Truth, Inspiration, Hope.

Supreme Court Rules Illegal Immigrants With TPS Status Ineligible for Green Card

Prakash Gogoi
Prakash covers news and politics for Vision Times.
Published: June 13, 2021
The U.S. Supreme Court asserted that having a TPS status does not make one eligible for permanent residency in America.
The U.S. Supreme Court asserted that having a TPS status does not make one eligible for permanent residency in America. (Image: pixabay / CC0 1.0)

The U.S. Supreme Court has ruled that illegal immigrants who enter the United States under the Temporary Protected Status (TPS) program are not entitled to apply for permanent residency. The court delivered the judgment just months after the Democrat-led U.S. House of Representatives passed a bill to create a pathway towards citizenship for TPS immigrants.

According to the United States Citizenship and Immigration Services (USCIS), TPS status is given to nations that people cannot safely return home to. Unsafe conditions can include natural disasters, civil unrest, and violence. Once accepted into the TPS program, people are allowed to live and work in America for a limited period of time. 

Currently, the 12 countries that have been granted TPS status are Venezuela, South Sudan, El Salvador, Burma, Haiti, Nepal, Honduras, Syria, Yemen, Sudan, Somalia, and Nicaragua. USCIS states, “TPS is a temporary benefit that does not lead to lawful permanent resident status or give any other immigration status.”

Sanchez vs Mayorkas

The Supreme Court passed judgment as part of the Sanchez v. Mayorkas lawsuit. The petitioners of the case, Jose Santos Sanchez and Sonia Gonzalez, are a married couple with four kids, one of whom was born in the United States. They came from El Salvador and currently reside in New Jersey. Sanchez entered the U.S. illegally in 1997 and received TPS status four years later in 2001.

In 2014, the USCIS turned down Sanchez’s application for a green card because he did not enter the country legally. While a U.S. District Court ruled in his favor when he challenged the decision in 2018, the U.S. Court of Appeals for the 3rd Circuit subsequently reversed the decision, stating that being granted with TPS “does not constitute an ‘admission’ into the United States.” The case eventually went to the Supreme Court.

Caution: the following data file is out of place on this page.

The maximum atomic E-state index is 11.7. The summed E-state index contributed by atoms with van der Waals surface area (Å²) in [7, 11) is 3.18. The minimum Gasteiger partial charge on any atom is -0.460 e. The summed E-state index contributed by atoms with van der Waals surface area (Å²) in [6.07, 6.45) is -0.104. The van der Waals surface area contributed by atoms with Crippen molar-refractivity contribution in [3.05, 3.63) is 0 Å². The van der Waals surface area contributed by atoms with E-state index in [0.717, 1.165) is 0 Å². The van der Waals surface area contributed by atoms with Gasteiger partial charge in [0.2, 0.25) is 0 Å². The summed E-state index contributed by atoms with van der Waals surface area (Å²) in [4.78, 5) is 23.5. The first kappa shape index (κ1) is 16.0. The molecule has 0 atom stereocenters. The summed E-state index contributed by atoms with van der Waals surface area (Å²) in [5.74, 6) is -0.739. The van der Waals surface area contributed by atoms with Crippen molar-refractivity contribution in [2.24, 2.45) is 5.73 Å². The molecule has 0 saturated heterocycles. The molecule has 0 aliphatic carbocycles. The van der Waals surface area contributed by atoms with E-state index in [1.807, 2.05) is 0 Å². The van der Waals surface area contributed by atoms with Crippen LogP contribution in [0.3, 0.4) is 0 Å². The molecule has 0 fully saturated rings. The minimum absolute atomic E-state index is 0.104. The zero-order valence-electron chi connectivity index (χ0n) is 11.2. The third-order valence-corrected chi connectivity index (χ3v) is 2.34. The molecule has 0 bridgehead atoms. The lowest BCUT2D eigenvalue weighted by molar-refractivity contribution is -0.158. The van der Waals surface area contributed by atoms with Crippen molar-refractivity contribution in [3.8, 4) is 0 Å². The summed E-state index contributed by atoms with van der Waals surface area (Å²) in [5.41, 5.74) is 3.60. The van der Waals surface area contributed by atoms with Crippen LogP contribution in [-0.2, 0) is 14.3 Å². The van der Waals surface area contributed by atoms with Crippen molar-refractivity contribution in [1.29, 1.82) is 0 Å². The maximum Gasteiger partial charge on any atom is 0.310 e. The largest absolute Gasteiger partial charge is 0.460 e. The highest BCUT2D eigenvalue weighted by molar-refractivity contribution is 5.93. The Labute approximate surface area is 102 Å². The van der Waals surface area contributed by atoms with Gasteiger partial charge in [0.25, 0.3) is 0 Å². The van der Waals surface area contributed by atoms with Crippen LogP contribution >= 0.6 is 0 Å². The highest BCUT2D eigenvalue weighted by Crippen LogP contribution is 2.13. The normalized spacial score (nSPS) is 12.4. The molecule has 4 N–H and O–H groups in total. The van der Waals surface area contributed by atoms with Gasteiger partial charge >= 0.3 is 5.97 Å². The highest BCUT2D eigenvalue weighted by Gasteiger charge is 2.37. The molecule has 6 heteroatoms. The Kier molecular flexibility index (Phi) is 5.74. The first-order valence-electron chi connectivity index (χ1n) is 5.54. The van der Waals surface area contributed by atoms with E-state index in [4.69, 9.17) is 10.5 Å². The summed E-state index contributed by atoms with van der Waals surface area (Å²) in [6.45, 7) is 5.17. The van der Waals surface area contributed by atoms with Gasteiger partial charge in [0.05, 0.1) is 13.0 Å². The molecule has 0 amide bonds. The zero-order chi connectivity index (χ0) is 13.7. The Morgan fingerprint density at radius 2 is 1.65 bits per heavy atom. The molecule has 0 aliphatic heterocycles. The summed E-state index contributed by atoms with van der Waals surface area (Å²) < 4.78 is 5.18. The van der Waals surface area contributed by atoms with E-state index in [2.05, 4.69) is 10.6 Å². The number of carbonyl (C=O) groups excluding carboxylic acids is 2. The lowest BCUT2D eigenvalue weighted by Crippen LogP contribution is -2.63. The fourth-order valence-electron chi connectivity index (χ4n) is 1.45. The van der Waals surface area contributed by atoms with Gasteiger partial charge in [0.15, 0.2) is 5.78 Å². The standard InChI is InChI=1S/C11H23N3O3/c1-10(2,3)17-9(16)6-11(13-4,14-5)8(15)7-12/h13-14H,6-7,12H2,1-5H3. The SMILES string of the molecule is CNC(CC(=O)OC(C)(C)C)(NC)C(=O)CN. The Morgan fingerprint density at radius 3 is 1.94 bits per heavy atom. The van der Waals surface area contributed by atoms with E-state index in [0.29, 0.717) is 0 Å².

In her 11-page opinion on Sanchez vs Mayorkas, Supreme Court Justice Elena Kagan said that the TPS permit only allowed Sanchez to remain in the country with a “nonimmigrant status,” and that he was ineligible to become a Lawful Permanent Resident (LPR). “Because a grant of TPS does not come with a ticket of admission, it does not eliminate the disqualifying effect of an unlawful entry,” the opinion stated.

U.S. law “generally requires a lawful admission before a person can obtain LPR status. Sanchez was not lawfully admitted, and his TPS does not alter that fact. He therefore cannot become a permanent resident of this country,” she wrote. The Supreme Court Justices unanimously rejected Sanchez’s petition.

The court decision will not affect immigrants with TPS status who come to the U.S. legally and overstay their visas. Since their entry was legal, they are eligible to seek permanent residency. Several Democrats had supported Sanchez’s case at the Supreme Court, including Elizabeth Warren from Massachusetts, Richard Blumenthal from Connecticut, Mazi Hirono from Hawaii, and Adriana Espaillat from New York.

Dale L Wilcox, executive director and general counsel of Immigration Reform Law Institute (IRLI), praised the court for declining to “water down the law.” The court “maintained the standard that illegal entry into our country will not be tolerated, much less rewarded… We are seeing right now what happens when deliberate non-enforcement sends the opposite message: an engineered surge, crisis, and chaos, at the border,” Wilcox said in a statement.

American Dream and Promise Act

In March, the U.S. House of Representatives passed the American Dream and Promise Act of 2021 with a 228 to 197 vote. All Democrats and nine Republicans voted in favor of the bill. If passed in the Senate and enacted into law, hundreds and thousands of people with TPS status will have an opportunity to gain permanent residency in the U.S.

However, to become eligible for LPR, the TPS holders must have lived continuously in America for a period of three years prior to the bill’s enactment, and prove that they either had or were eligible for TPS on Sep. 17, 2017. In addition, immigrants would need to apply for LPR within three years of the bill’s enactment. People who were deported from the U.S. after Sep. 17, 2017, will also be eligible to apply for LPR.

According to a report published by the Pew Research Center on March 19, 2021, more than 600,000 people in America have TPS status. The three top countries from which people came were El Salvador, Honduras, and Haiti, with 202,630, 62,196, and 41,962 immigrants, respectively.